Now maybe Mike Ditka will be just another coach, instead of the legend whose shadow the Chicago Bears could never quite escape.
Shane Matthews threw two touchdown passes to Curtis Conway in the last 1:48 Sunday as the Bears overcame what had been their worst offensive display of the year to beat Ditka and the New Orleans Saints 14-10.
It's the first time the Bears (2-2) have beaten Ditka, their coach for 11 years and one Super Bowl title.
Beating Ditka and the Saints (1-2) is a good way to start. After Matthews found Conway for a 6-yard TD pass with seven seconds left, Bears fans, who were booing their team a quarter earlier, were on their feet. Offensive tackle Blake Brockermeyer went to the corner of the end zone and screamed at the fans in celebration as Ditka threw his clipboard in disgust.
"It doesn't feel good when you end up playing a game like that, but to the victor go the spoils and I guess it's just part of life," Ditka said. "We didn't do a very good job when we had a chance."
As the game ended, the Bears ran onto the field, many pumping their helmets in the air.
"I felt sorry for the fans who left," Brockermeyer said. "We didn't give them very much to watch. It felt like the stadium was half-empty at the end."
Ditka, who also played for the Bears from 1961-66, has cast a long shadow since he was fired after the 1992 season, even after he went to the Saints. But now that rookie coach Dick Jauron has done something his predecesor, Dave Wannstedt, never managed, maybe Ditka's shadow will fade.
"It's not like Ditka was out there playing," Conway said. "I respect what he did here as a coach and a player, but you can't worry about him."
After turning the ball over five times in the first 50 minutes, twice inside the New Orleans 15, the Bears regrouped in the last 10 minutes. They got a break when Ricky Williams got hit on his already-hurt elbow and had to leave with the Saints four yards shy of a first down at the Bears 24.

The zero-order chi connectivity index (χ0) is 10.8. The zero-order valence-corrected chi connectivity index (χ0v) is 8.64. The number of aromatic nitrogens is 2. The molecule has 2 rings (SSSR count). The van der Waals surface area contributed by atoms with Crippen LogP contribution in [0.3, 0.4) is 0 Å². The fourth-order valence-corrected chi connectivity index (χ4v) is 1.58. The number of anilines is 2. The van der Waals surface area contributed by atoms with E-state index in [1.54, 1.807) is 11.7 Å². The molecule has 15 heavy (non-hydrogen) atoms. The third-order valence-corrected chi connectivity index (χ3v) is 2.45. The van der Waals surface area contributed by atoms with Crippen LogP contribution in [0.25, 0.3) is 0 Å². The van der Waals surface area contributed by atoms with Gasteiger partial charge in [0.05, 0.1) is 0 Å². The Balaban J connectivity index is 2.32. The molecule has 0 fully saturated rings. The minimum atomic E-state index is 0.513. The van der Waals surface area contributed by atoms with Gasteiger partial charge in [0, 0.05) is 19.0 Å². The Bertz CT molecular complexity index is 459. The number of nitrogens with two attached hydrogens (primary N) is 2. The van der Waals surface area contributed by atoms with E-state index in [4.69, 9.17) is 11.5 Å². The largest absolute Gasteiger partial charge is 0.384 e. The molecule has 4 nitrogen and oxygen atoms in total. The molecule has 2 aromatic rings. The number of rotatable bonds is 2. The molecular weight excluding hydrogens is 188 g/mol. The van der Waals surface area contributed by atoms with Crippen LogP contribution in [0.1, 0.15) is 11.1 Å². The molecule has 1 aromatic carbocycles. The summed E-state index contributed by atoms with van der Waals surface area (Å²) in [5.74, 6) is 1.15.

Lamar Smith ran three times, but the Saints fell a yard short and Chicago took over at its 21.
Matthews then led the Bears on a 10-play, 79-yard scoring drive, capping it with a 22-yard pass to Conway with 1:48 left.
The Saints punted after a pass interference call was waved off, and the Bears started from their 33. Matthews went 5-for-6 in the drive, including a 30-yard pass to Conway to the Saints 6.
On the next play, Matthews hit Conway for the game-winner, and the celebration was on.
"I kept telling him, `Don't give up,"' Conway said. "You could tell Shane was kind of down. But he got it to me down the stretch. We had confidence in him he could do it."
Matthews finished 25-of-39 for 224 yards and two touchdowns. He also was intercepted twice, both times by Ashley Ambrose. Conway had eight catches for 103 yards.
As if the loss wasn't bad enough, the Saints were without Billy Joe Hobert for the second half. Hobert suffered a sprained neck and a cervical stinger when he was hit twice in the head on his 2-yard TD run in the second quarter.
The second hit, by linebacker Rico McDonald, was a vicious, helmet-to-helmet blow, and Hobert's head snapped to the side from the impact. Hobert fell to the ground, grimacing, and lay there for 15 minutes while medical personnel examined him.
"I thought I got my arms broke," Hobert said. "Sort of scary when you think you broke your throwing arm, but it's nothing big. I don't think it's that bad. We'll see."
Williams, who wasn't supposed to play "unless there's an unbelievable change" because of a hyperextended right elbow, rushed for 84 yards. He wore a bulky brace on the elbow, but the injury didn't seem to affect him.
"Honestly, I thought I wasn't going to make it. I came in after warmups and (Ditka) said, `No?' I wanted to say no, but you can't say that to Coach, so I just said yeah," Williams said. "On the sideline, I was so scared right before the first play. I didn't think I'd be able to play."
"After the first hit I realized it wasn't going to hurt that bad and igave me some confidence."
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